The UN this week issued a stark warning on Somalia, projecting that 350,000 children could starve to death without urgent action.
The country is in the middle of a drought that is already killing people. Some regions in the Horn of Africa are the hottest they have been since satellites started recording data 40 years ago, according to an analysis by the World Food Programme.
Humanitarian aid organisations have spent billions over the years in this east African nation yet few Somalis have felt any real impact. “They spend all their money on overhead and salaries and we are left with pennies,” said Hodan Ali, director of the durable solutions unit for the Benadir regional authority, which contains Mogadishu, the capital.
Among a multitude of other costs, money has been spent on security and salaries – in dollars, in the lower six figures for non-Somali UN staff – and logistics, everything from fuel for cars and generators, to laptops, to secure conference rooms. Cash chunks have also gone to the Somali government for “statebuilding”. The government has yet to mount a coherent response to the drought, establishing a committee only in February.
All this before money reaches the bare necessities for civilians: food, water and medical supplies. Even the much-lauded direct cash transfer schemes, which many organisations now use as a better, more nimble way of getting help to those in need, come with huge costs for measuring their effectiveness. Consultants are paid in the range of $600 (£450) a day. These processes are considered necessary to prove to donors that money is not going to al-Shabaab, the insurgent group that controls swaths of Somalia and is embedded with much of the population.
Abdulahi Abdishakur (who goes by Nadeef) is one of a few Somalis mobilising direct aid. Like many, he feels bewilderment and anger with the UN and international aid agencies, which are seen as wasting time and money, complicit with the Somali government, and prone to misallocating resources and getting waylaid by politics.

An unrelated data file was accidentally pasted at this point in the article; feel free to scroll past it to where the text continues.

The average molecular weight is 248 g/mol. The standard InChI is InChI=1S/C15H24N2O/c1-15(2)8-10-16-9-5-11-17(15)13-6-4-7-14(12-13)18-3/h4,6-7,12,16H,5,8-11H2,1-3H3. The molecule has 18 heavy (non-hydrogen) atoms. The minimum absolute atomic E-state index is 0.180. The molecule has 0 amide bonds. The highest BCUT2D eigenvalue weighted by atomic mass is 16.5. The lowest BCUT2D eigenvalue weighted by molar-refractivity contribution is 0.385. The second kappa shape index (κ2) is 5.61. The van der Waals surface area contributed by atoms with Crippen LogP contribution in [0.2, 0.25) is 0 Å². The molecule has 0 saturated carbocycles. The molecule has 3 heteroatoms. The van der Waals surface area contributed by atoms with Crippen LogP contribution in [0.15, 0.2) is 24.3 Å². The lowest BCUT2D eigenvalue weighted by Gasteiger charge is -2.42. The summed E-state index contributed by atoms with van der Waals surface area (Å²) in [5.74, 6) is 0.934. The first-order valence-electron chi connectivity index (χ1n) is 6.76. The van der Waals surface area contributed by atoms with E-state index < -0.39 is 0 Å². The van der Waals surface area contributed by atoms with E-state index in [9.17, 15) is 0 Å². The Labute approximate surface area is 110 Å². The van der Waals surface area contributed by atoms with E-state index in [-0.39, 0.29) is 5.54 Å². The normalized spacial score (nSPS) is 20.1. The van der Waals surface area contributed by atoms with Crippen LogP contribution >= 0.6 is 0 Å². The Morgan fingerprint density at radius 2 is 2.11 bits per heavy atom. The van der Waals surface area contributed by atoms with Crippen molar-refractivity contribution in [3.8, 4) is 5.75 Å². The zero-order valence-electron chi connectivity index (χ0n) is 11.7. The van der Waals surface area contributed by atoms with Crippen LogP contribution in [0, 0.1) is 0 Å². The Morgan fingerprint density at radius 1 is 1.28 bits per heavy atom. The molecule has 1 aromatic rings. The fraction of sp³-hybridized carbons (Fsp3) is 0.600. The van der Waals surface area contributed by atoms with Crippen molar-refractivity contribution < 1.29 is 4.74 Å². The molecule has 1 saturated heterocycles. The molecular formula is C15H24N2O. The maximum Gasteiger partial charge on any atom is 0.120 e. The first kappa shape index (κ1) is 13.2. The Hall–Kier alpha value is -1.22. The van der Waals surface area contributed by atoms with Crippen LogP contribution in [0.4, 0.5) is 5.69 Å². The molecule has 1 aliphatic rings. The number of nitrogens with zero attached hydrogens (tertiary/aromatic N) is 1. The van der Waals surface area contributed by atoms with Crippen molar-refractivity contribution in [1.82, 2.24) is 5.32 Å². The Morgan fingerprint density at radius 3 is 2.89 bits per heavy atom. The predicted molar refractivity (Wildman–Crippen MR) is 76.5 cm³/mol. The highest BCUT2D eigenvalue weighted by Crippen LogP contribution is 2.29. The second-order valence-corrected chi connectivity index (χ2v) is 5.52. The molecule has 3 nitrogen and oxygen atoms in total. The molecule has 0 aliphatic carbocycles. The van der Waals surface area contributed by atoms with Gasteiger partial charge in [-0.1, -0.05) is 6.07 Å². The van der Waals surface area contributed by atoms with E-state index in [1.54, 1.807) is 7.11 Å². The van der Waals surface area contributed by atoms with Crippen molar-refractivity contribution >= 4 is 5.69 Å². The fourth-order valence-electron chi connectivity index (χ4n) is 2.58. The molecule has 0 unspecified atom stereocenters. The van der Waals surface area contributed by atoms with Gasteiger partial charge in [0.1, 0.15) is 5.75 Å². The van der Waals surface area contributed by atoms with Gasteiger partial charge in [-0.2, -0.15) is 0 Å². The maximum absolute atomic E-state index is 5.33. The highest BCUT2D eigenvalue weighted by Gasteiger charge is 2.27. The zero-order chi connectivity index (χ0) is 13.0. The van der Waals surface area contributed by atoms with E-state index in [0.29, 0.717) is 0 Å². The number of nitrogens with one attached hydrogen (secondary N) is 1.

Nadeef raises money from the diaspora to buy water from private companies that have drilled wells, and then to get it on to trucks. He does his planning from Iowa, where he settled with his immediate family in 2005, spending between $100 and $400 to organise water trucks to supply a remote village. He has relatives across Somalia and visits nearly every year.
“You can bring water for very little, but the politicians are focusing on elections,” said one Somali, referring to the protracted political crisis. They asked to remain anonymous but said they knew of water trucks that could be obtained for as little as $150, although it is now getting more expensive.
Adam Abdelmoula, UN humanitarian coordinator for Somalia, does not deny the problem. “The absence of a functioning government for so many decades allowed humanitarian actors – including within the UN and among non-government organisations – to devise whatever interventions they deemed fit and implement them without any government oversight,” he said.
“This led to what could be described as a culture of ‘humanitarian impunity’. Given how long those practices prevailed in Somalia and the weak coordination capacities of the newly reconstituted government, some of that culture still lingers on and at times makes it difficult to bring the humanitarian and development actors to work together along the nexus lines to achieve collective outcomes for the benefit of Somalis in need.”